Once primarily sold in markets and beauty stores, skin-lightening products have exploded in their availability online and today, they are pervasive on every major social media platform.
On Facebook and Instagram, vendors hawk creams and serums that promise lighter skin yet offer scant information about the products themselves, while on YouTube and TikTok you can find thousands of tutorials by people promoting potent products or home remedies without qualifications that support their claims. On TikTok alone, the hashtag #skinwhitening has over 254 million views, while #skinlightening has another 62 million.
Over the years, Benson has treated many people experiencing skin issues following the use and misuse of skin-whitening products, including many women who have purchased them on social media. She is concerned that social media platforms are helping people perpetuate colorist ideals — the belief that lighter skin is associated with beauty, success and often also wealth — and that they are now also providing a marketplace for the products to act on these ideals.
Previous research on other forms of media show a strong influence on colorism, explained Amanda Raffoul, a postdoctoral researcher at Harvard’s public health incubator STRIPED, who is studying the way these products are promoted on TikTok. “But there’s little known about how (skin-lightening) products are promoted across social media platforms,” she told CNN.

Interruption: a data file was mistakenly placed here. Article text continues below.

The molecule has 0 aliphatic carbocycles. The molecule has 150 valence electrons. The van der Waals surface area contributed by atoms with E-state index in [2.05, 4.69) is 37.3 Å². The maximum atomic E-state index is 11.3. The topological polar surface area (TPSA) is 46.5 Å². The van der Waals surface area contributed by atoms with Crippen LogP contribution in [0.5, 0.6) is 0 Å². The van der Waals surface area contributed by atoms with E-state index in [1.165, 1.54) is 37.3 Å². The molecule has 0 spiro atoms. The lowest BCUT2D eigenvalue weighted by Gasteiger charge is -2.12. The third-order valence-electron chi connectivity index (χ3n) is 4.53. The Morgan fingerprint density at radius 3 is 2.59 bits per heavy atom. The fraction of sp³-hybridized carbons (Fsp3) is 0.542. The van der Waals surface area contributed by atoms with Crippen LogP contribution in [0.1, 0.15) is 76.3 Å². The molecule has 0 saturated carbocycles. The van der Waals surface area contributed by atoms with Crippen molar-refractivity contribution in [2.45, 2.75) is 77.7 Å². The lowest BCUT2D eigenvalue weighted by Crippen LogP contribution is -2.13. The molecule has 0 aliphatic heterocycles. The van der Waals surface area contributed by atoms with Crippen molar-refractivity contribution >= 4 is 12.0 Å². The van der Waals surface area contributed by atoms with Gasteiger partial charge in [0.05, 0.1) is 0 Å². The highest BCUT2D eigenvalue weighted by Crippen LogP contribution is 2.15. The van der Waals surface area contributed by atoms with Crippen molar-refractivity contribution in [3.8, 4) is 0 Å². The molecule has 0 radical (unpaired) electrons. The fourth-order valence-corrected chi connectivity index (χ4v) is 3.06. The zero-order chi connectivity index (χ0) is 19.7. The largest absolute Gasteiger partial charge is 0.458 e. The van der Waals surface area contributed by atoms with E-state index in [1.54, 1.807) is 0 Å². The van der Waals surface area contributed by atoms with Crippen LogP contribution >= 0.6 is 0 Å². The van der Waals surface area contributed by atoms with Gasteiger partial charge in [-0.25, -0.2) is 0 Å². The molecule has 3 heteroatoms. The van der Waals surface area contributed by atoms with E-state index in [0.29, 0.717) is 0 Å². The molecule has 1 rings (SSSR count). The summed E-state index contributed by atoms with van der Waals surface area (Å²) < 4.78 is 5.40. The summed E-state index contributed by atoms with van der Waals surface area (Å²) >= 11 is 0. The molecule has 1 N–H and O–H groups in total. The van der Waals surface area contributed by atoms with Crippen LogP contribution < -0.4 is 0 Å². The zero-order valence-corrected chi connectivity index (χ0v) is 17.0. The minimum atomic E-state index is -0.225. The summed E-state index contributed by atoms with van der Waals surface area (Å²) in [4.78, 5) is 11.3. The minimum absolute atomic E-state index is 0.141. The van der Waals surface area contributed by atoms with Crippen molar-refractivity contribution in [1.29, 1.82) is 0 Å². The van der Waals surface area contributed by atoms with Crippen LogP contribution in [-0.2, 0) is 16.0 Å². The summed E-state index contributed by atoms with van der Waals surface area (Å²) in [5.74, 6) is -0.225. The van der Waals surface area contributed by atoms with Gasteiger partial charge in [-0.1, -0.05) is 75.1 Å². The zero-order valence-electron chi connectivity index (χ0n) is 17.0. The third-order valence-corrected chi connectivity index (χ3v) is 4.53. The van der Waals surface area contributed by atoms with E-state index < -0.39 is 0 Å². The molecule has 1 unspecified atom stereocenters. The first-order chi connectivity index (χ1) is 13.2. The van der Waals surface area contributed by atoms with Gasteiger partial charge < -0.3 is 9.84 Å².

Though the broader impact remains to be seen, experts like Benson are alarmed by what they are currently witnessing firsthand. She points to last year’s #glowupchallenge — a hashtag with over 4 billion views on TikTok — as an example in which users compared before-and-after images of themselves. Many posts that Benson saw showed people becoming lighter skinned and she believes such appearance-based viral challenges have made bleaching (whitening) products “more popular and more acceptable.”
Nigerian influencer Okuneye Idris Olanrewaju, known as Bobrisky, promotes an aspirational lifestyle using Lagos-based skin lightening brands to her 4.5 million Instagram followers and 1 million followers on Snapchat.
Back in 2018, American reality star Blac Chyna, who has over 16 million followers on Instagram, faced backlash when she announced that she was partnering with the brand Whitenicious on a brightening cream. Although that post was deleted, the celebrity has maintained a partnership with the company and the Whitenicious x Blac Chyna collection continues to sell a range of “brightening” products while the company more broadly promotes skin lightening on its Instagram account.